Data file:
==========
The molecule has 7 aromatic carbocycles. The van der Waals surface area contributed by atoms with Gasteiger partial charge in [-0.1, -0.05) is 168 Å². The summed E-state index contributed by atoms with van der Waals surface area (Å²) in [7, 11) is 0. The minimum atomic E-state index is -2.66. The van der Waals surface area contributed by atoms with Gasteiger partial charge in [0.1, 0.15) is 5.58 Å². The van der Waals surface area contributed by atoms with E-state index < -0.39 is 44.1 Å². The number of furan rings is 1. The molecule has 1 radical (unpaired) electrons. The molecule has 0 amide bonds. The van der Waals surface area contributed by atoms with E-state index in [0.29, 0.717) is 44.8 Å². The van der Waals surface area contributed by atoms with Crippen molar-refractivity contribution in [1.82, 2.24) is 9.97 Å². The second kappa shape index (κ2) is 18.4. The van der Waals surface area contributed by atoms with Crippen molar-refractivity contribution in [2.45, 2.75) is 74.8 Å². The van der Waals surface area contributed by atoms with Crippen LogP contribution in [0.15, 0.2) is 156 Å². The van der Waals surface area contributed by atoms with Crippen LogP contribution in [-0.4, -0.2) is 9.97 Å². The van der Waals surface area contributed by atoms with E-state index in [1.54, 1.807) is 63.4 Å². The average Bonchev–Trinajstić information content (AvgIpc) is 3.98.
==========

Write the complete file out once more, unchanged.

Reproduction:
The molecule has 7 aromatic carbocycles. The van der Waals surface area contributed by atoms with Gasteiger partial charge in [-0.1, -0.05) is 168 Å². The summed E-state index contributed by atoms with van der Waals surface area (Å²) in [7, 11) is 0. The minimum atomic E-state index is -2.66. The van der Waals surface area contributed by atoms with Gasteiger partial charge in [0.1, 0.15) is 5.58 Å². The van der Waals surface area contributed by atoms with E-state index < -0.39 is 44.1 Å². The number of furan rings is 1. The molecule has 1 radical (unpaired) electrons. The molecule has 0 amide bonds. The van der Waals surface area contributed by atoms with E-state index in [0.29, 0.717) is 44.8 Å². The van der Waals surface area contributed by atoms with Crippen molar-refractivity contribution in [1.82, 2.24) is 9.97 Å². The second kappa shape index (κ2) is 18.4. The van der Waals surface area contributed by atoms with Crippen molar-refractivity contribution in [2.45, 2.75) is 74.8 Å². The van der Waals surface area contributed by atoms with Crippen LogP contribution in [0.15, 0.2) is 156 Å². The van der Waals surface area contributed by atoms with Crippen LogP contribution in [-0.4, -0.2) is 9.97 Å². The van der Waals surface area contributed by atoms with E-state index in [1.54, 1.807) is 63.4 Å². The average Bonchev–Trinajstić information content (AvgIpc) is 3.98.